"Most of the budget bill provisions are effective 91 days after the act is filed with the secretary of state. We do not know that date ... but we are tracking that," ODE Chief Legal Counsel Tony Palmer said during SBOE's meeting. "There is also an additional 90 days after that, so it's a period of six months altogether to complete any actions necessary to implement the transfer of powers."
ODE Chief of Staff Jessica Voltolini said she and other administration officials are working on an estimate of how many staffers will be moved from ODE - which will soon be renamed the Ohio Department of Education and Workforce (DEW) -- to SBOE in order to carry out SBOE's remaining responsibilities,
which mainly include teacher licensing.
"We estimate it will be about 70 employees because it will encompass our entire Office of Educator Licensure and the entire Office of Professional Conduct. It will also include board relations and some members doing work within our Office of Educator Effectiveness. We would also anticipate that the superintendent would also need to make hiring decisions with respect to back office operations, HR, communications, legal etc. So right now, based on our current staffing levels ... we are estimating about 70 employees, which is approximately 11 or 12 percent of our current staff," Voltolini said.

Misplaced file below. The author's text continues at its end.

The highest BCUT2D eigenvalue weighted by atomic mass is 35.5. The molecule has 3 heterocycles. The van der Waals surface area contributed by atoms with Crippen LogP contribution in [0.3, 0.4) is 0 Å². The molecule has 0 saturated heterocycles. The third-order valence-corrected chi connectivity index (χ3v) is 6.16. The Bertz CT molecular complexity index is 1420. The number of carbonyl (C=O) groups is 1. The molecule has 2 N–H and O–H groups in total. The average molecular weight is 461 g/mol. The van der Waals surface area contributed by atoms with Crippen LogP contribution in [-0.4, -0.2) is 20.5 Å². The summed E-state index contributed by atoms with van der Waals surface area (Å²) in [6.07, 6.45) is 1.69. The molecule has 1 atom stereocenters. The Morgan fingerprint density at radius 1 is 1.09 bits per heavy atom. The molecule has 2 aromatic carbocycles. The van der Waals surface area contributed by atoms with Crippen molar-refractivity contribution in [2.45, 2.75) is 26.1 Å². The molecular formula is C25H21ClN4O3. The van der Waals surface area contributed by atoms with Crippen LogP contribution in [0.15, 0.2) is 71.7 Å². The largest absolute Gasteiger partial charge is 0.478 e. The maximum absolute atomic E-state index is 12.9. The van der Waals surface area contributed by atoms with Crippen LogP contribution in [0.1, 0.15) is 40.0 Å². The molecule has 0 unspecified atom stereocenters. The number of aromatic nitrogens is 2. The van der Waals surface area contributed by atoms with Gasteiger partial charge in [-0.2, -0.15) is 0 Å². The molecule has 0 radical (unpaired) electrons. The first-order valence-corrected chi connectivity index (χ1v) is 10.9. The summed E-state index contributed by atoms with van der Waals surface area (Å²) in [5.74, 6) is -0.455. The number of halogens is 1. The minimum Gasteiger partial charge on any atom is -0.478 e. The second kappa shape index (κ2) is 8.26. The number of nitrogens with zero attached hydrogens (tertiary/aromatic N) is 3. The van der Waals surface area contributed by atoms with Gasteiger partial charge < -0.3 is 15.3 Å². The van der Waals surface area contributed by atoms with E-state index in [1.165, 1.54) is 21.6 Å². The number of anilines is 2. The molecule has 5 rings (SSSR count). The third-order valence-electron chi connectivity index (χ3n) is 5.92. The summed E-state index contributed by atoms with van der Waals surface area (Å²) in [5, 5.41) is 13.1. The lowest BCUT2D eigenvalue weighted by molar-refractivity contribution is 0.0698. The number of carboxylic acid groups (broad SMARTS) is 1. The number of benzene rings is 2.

SBOE member Charlotte McGuire said the board should consider creating a transition strategy, and suggested a small working group or a retreat to discuss the issue in mid-August. McGuire said it's important for the board to "make sure we're not in a jam at the last minute."
SBOE member Diana Fessler said she appreciates McGuire's optimism that SBOE will have any real role in making education policy moving forward, but she is much more pessimistic.
"We are not in the driver seat. We could all die and go to glory tomorrow, and the bus is still going down the road with or without us. Now if some people think it's entertaining to put up a facade of involvement and support and collaboration, go for it. I'm not there," Fessler said.